McMaster University

McMaster University

Faculty of
Health Sciences

Tapestry project given $6.5M by Health Canada to weave community volunteerism into better primary health care

Published: February 19, 2014
At Tapestry project announcement: John Kelton, David Price, Eve Adams, David Sweet, Doug Oliver, and Lisa Dolovich
At the Health Canada announcement of the Tapestry project were (from left): John Kelton, dean and vice-president of the Faculty of Health Sciences; David Price, chair of the Department of Family Medicine; Eve Adams, MP and Parliamentary Secretary to the Minister of Health; David Sweet, MP, Ancaster-Dundas-Flamborough-Westdale; Doug Oliver, associate professor of family medicine and a co-principal investigator of the Tapestry project; Lisa Dolovich, professor of family medicine and co-principal investigator of the Tapestry project.

Back in the day neighbours looked after each other, and that sense of community is behind a pilot project at McMaster University.

Trained community volunteers — supported by electronic health record technology — will work with the primary health team to improve the quality of life of older adults and at-risk individuals living on their own.

The TAPESTRY (Teams Advancing Patient Experience: Strengthening Quality) project will send community volunteers into the homes of seniors to pinpoint whether they need additional help, possible connection to Meals on Wheels or, if there’s an emerging health problem, contact their family doctor.

Health Canada funding of $6.5 million for the project was announced by Eve Adams, parliamentary secretary to Health Minister Rona Ambrose at a reception Feb. 19.

The research is led by professor Lisa Dolovich and associate professor Doug Oliver of the Department of Family Medicine of the Michael G. DeGroote School of Medicine.

"The TAPESTRY project holds great promise to combine community volunteerism with the latest electronic health record systems — the OSCAR system developed here at McMaster — to make important improvements in primary health care," said Dr. John Kelton, Dean and Vice-President of Health Sciences. "This fits in with our Labarge Optimal Aging Initiative and other research priorities on aging here at McMaster."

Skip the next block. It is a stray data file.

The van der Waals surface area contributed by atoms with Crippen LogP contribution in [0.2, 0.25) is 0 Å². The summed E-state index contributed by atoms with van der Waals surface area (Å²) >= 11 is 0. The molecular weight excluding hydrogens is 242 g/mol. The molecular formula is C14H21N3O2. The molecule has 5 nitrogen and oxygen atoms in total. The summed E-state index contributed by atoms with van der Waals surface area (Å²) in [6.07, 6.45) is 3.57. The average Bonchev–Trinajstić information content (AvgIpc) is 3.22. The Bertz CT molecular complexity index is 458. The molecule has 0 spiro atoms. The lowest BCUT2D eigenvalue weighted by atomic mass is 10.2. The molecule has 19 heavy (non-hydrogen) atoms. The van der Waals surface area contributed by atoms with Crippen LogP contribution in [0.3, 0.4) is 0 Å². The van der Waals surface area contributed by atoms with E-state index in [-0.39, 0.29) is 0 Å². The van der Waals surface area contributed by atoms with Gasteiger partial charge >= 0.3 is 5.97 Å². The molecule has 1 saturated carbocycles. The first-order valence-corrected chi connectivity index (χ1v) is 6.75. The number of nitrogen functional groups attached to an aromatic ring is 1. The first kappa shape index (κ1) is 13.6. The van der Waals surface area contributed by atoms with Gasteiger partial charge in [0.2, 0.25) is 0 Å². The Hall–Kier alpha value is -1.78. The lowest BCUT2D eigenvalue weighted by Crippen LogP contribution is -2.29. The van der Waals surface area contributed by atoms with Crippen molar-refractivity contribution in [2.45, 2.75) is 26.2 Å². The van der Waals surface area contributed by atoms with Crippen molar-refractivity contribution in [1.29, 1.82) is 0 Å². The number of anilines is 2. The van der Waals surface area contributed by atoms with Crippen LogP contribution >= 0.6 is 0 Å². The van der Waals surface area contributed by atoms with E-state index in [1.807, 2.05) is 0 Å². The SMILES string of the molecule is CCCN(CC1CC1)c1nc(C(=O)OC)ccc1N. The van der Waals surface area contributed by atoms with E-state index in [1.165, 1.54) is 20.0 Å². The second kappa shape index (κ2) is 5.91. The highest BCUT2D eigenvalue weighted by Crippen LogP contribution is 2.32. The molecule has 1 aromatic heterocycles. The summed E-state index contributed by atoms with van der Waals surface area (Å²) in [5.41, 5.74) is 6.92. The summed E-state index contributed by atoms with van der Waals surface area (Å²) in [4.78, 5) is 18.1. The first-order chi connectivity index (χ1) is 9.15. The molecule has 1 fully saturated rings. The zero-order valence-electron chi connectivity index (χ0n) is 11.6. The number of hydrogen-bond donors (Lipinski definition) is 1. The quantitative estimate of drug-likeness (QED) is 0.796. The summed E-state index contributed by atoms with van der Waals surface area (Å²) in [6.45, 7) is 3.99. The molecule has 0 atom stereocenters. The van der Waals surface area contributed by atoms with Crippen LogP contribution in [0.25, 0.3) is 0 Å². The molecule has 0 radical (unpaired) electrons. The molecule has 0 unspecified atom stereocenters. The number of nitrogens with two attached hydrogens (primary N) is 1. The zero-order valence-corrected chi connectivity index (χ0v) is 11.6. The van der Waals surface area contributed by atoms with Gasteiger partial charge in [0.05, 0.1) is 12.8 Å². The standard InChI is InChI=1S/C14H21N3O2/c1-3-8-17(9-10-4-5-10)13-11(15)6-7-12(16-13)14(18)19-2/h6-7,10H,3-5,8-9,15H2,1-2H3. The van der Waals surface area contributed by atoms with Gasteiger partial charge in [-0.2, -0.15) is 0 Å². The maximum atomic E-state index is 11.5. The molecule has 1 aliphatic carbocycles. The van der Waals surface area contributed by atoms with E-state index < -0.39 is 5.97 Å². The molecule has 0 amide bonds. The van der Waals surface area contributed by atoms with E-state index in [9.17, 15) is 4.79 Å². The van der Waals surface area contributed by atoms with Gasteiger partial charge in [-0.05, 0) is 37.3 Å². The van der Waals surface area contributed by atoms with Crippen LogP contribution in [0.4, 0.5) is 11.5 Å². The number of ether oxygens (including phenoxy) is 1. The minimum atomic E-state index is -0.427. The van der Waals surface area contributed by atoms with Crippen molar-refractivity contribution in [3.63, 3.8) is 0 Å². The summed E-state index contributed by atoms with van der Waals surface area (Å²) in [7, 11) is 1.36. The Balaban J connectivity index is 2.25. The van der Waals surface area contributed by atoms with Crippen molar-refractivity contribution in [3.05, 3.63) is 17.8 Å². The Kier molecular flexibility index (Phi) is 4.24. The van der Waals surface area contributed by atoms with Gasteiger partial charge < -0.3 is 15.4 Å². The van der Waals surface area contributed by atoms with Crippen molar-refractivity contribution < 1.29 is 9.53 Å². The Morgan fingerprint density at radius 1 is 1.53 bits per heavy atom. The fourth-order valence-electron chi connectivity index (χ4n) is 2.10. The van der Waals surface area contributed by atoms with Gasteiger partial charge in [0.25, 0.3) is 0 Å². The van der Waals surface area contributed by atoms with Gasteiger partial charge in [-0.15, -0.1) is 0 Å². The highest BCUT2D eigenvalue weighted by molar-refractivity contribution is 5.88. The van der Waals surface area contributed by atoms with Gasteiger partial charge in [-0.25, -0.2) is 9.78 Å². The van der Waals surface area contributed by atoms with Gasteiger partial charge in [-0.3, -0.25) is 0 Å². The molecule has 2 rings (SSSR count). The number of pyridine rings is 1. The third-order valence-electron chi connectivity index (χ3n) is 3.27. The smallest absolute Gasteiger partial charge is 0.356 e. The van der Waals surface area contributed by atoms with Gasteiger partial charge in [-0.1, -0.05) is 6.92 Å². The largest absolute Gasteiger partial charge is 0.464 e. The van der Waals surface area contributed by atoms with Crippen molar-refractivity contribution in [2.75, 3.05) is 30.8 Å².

The project involves four key areas of research:

  • Finding ways to improve collaboration between primary health care teams and community resources
  • Training community volunteers to help patients link better with health care professionals
  • Using an electronic personal health record to communicate and exchange information
  • Helping patients better navigate the healthcare system

The  project  begins with the McMaster Family Health Team of the Department of Family Medicine and will eventually expand to five other communities across Canada. It is finding ways to combine the personal touch of volunteerism with the latest technologies to improve primary healthcare, said Dr. David Price, chair of family medicine.

Retired elementary school teacher Linda Gill, a community volunteer who visits seniors and vulnerable patients, said she enjoys helping them get personally involved in their own health and safety, adding older adults also appreciate having university students as volunteers.

In addition to funding from the federal government and the Labarge Optimal Aging Initiative, the project is supported by Ontario’s Ministry of Health and Long-Term Care (MOHLTC) and the McMaster Family Health Organization.

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